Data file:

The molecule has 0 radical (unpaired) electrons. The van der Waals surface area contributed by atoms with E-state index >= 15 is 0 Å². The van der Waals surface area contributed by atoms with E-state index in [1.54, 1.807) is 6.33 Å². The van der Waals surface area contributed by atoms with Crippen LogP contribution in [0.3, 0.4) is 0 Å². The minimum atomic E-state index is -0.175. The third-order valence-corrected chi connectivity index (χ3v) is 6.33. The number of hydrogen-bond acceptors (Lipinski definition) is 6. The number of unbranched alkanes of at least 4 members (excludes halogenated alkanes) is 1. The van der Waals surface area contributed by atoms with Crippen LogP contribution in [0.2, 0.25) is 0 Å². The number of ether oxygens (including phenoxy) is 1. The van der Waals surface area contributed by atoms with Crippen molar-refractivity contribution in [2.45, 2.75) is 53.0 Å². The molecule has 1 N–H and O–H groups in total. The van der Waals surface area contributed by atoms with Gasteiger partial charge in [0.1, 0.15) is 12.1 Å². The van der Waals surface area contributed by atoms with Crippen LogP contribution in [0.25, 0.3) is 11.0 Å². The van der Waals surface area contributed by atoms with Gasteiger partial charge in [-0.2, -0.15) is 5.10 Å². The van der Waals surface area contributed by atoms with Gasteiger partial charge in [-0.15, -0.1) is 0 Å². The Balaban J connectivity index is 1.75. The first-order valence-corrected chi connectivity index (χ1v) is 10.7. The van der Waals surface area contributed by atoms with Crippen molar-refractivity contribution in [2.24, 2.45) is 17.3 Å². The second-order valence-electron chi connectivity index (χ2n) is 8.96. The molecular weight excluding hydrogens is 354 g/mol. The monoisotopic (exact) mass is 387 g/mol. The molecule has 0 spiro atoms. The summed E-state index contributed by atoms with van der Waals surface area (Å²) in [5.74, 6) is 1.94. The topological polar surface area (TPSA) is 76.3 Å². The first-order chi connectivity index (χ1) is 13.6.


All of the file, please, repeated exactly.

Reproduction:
The molecule has 0 radical (unpaired) electrons. The van der Waals surface area contributed by atoms with E-state index >= 15 is 0 Å². The van der Waals surface area contributed by atoms with E-state index in [1.54, 1.807) is 6.33 Å². The van der Waals surface area contributed by atoms with Crippen LogP contribution in [0.3, 0.4) is 0 Å². The minimum atomic E-state index is -0.175. The third-order valence-corrected chi connectivity index (χ3v) is 6.33. The number of hydrogen-bond acceptors (Lipinski definition) is 6. The number of unbranched alkanes of at least 4 members (excludes halogenated alkanes) is 1. The van der Waals surface area contributed by atoms with Crippen LogP contribution in [0.2, 0.25) is 0 Å². The number of ether oxygens (including phenoxy) is 1. The van der Waals surface area contributed by atoms with Crippen molar-refractivity contribution in [2.45, 2.75) is 53.0 Å². The molecule has 1 N–H and O–H groups in total. The van der Waals surface area contributed by atoms with Gasteiger partial charge in [0.1, 0.15) is 12.1 Å². The van der Waals surface area contributed by atoms with Crippen LogP contribution in [0.25, 0.3) is 11.0 Å². The van der Waals surface area contributed by atoms with Gasteiger partial charge in [-0.2, -0.15) is 5.10 Å². The van der Waals surface area contributed by atoms with Gasteiger partial charge in [-0.15, -0.1) is 0 Å². The Balaban J connectivity index is 1.75. The first-order valence-corrected chi connectivity index (χ1v) is 10.7. The van der Waals surface area contributed by atoms with Crippen molar-refractivity contribution in [2.24, 2.45) is 17.3 Å². The second-order valence-electron chi connectivity index (χ2n) is 8.96. The molecular weight excluding hydrogens is 354 g/mol. The monoisotopic (exact) mass is 387 g/mol. The molecule has 0 spiro atoms. The summed E-state index contributed by atoms with van der Waals surface area (Å²) in [5.74, 6) is 1.94. The topological polar surface area (TPSA) is 76.3 Å². The first-order chi connectivity index (χ1) is 13.6.